December 22, 2005

Human evolution and genetic diversification has been speeding up since we came Out of Africa

One of the dogmas of Evolutionary Psychology™ is that human beings stopped evolving after the "Era of Evolutionary Adaptation," which presumably was before modern humans left Africa, which was probably 50,000 or more years ago. Bob Moyzis, Eric Wang et al now have a paper finally out entitled "Global landscape of recent inferred Darwinian selection for Homo sapiens" [pdf] that Greg Cochran has been telling me about for months. It punches a big hole in the Evolutionary Psychologists' assumption about the genetic identicality of human racial groups.

Anthropologist John Hawks writes:

It would be hard for me to overstate how important this paper is. Even if it weren't central to my own current research (about which you will just have to wait for more), it brings home the vast importance of adaptive change during the most recent parts of human evolution.

When you stop and think about it, there are lots of reasons why evolutionary diversification would speed up after some humans left Africa, but I'll avoid mentioning a new one that Cochran is working on.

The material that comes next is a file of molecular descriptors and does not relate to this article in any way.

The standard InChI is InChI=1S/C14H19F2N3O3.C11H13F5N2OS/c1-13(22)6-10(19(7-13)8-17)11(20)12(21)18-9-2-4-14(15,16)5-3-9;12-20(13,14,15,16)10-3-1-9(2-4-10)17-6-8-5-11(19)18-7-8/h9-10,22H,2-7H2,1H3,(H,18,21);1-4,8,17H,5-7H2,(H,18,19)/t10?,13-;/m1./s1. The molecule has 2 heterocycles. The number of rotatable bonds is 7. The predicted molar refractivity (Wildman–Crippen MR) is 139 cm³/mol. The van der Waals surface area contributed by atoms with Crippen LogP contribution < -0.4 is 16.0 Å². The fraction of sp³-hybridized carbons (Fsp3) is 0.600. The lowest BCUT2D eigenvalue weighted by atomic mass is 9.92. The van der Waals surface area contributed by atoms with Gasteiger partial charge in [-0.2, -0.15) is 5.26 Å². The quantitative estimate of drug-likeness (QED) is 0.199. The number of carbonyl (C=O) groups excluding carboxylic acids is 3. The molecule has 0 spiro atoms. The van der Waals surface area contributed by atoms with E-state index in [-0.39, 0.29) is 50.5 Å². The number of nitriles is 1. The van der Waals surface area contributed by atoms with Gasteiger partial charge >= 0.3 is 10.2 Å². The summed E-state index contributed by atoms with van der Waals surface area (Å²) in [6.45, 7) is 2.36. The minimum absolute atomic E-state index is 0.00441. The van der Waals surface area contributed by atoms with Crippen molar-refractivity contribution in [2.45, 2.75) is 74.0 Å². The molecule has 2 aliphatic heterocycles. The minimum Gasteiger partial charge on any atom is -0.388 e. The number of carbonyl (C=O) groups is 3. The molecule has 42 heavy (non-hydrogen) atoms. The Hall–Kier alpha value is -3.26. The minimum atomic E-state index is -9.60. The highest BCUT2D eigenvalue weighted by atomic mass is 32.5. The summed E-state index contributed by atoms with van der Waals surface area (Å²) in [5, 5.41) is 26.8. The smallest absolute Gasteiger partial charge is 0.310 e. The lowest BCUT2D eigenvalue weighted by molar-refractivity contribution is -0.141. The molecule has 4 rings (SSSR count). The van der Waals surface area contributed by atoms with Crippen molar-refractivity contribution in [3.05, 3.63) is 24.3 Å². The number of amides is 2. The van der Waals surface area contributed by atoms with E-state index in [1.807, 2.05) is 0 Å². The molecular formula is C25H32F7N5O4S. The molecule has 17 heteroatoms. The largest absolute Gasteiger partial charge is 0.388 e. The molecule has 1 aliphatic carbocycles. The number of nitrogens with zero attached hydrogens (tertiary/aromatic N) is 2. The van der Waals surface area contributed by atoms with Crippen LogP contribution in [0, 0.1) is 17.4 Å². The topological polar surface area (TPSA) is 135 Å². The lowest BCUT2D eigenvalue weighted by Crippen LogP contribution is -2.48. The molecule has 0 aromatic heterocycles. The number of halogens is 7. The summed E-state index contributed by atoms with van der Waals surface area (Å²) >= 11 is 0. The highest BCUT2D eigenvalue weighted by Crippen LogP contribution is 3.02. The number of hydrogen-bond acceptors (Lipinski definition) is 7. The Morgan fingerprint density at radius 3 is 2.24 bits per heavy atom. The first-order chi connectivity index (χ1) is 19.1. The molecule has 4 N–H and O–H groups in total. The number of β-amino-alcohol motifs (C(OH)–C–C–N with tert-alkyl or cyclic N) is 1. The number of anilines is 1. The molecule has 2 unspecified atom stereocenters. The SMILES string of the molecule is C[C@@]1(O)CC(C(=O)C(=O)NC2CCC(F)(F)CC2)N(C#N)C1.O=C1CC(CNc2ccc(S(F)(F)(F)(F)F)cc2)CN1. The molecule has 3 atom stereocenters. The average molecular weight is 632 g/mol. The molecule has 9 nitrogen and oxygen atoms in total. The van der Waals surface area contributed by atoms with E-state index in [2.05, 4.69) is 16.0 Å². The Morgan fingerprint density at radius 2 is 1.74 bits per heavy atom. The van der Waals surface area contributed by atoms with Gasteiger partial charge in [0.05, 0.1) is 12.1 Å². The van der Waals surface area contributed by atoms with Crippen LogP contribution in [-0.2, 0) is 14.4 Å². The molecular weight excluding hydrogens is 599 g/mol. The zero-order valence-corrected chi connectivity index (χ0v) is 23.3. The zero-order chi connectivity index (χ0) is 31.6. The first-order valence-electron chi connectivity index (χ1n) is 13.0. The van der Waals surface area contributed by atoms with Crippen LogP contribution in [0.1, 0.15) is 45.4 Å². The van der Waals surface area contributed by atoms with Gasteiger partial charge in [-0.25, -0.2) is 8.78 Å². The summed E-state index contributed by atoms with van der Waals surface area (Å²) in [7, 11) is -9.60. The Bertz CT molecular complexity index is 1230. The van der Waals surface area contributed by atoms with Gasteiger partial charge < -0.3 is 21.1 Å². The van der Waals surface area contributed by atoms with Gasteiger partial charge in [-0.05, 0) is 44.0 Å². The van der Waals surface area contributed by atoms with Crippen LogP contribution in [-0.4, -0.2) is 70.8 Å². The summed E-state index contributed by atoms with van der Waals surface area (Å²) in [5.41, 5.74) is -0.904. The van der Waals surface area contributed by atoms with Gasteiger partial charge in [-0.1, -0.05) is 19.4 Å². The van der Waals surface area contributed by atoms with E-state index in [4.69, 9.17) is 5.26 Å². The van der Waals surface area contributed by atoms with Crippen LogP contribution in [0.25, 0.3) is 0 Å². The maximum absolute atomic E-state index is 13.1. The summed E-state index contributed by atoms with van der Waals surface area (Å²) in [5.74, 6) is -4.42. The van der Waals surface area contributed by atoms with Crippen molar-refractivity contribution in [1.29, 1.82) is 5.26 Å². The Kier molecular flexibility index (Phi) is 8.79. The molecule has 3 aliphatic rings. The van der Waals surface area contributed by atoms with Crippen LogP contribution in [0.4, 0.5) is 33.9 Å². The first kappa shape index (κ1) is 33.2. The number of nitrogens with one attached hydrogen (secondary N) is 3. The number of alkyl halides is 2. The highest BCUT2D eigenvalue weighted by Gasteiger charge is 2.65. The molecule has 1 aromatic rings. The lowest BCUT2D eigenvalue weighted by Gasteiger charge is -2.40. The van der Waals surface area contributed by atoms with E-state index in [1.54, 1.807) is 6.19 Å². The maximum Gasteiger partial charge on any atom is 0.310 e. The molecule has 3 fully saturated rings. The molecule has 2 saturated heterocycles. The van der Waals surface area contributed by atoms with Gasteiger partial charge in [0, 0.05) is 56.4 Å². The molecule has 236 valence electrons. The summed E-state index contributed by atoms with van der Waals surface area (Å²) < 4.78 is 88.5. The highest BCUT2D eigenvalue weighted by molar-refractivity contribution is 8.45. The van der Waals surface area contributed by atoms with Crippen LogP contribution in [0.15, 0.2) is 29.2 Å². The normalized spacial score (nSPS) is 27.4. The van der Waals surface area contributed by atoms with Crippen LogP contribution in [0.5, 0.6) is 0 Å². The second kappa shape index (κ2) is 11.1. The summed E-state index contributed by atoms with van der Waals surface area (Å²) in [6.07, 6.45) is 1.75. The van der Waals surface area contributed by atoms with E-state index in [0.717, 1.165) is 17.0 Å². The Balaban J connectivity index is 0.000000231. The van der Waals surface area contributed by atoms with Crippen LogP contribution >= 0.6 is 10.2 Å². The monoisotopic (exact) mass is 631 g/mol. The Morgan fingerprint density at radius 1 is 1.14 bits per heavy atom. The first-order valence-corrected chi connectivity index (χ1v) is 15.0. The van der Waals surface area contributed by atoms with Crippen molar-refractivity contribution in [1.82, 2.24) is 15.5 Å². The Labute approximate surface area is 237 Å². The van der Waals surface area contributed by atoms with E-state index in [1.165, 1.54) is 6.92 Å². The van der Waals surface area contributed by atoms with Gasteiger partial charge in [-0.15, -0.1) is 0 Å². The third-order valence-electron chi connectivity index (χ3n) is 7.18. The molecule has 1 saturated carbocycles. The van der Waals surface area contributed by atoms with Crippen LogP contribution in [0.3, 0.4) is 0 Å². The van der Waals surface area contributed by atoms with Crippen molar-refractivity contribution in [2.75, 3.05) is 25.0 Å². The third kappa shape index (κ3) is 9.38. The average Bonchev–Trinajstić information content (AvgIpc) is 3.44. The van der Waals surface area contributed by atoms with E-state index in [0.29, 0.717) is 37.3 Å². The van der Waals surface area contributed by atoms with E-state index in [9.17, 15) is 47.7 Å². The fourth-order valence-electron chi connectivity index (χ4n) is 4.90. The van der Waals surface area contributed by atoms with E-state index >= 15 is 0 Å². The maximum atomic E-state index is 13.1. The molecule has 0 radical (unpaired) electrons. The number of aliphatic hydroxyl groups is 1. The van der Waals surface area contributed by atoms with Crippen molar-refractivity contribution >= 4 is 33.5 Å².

It's always controversial to argue that genetic differences cause cultural differences, but something that has largely been ignored is that cultural differences will also cause genetic differences. The canonical example is how the cultural trait of milking domesticated animals increased lactose tolerance over the last ten thousand or so years from close to zero to something like 95% in Northern Europe, which, in turn, had big impacts on that region's cultural traits such as population density, economy, lifestyle, and cuisine.

Now, it turns out that lactose tolerance has lots of company in the ranks of recent genetic diversification of humanity.

Bob Holmes writes in the New Scientist:

Darwin’s fingerprints can be found all over the human genome. A detailed look at human DNA has shown that a significant percentage of our genes have been shaped by natural selection in the past 50,000 years, probably in response to aspects of modern human culture such as the emergence of agriculture and the shift towards living in densely populated settlements.

... Robert Moyzis and his colleagues at the University of California, Irvine, US, searched for instances of linkage disequilibrium in a collection of 1.6 million SNPs scattered across all the human chromosomes. They then looked carefully at the instances they found to distinguish the consequences of natural selection from other phenomena, such as random inversions of chunks of DNA, which can disrupt normal genetic reshuffling.

This analysis suggested that around 1800 genes, or roughly 7% of the total in the human genome, have changed under the influence of natural selection within the past 50,000 years. A second analysis using a second SNP database gave similar results. That is roughly the same proportion of genes that were altered in maize when humans domesticated it from its wild ancestors.

Moyzis speculates that we may have similarly “domesticated” ourselves with the emergence of modern civilisation.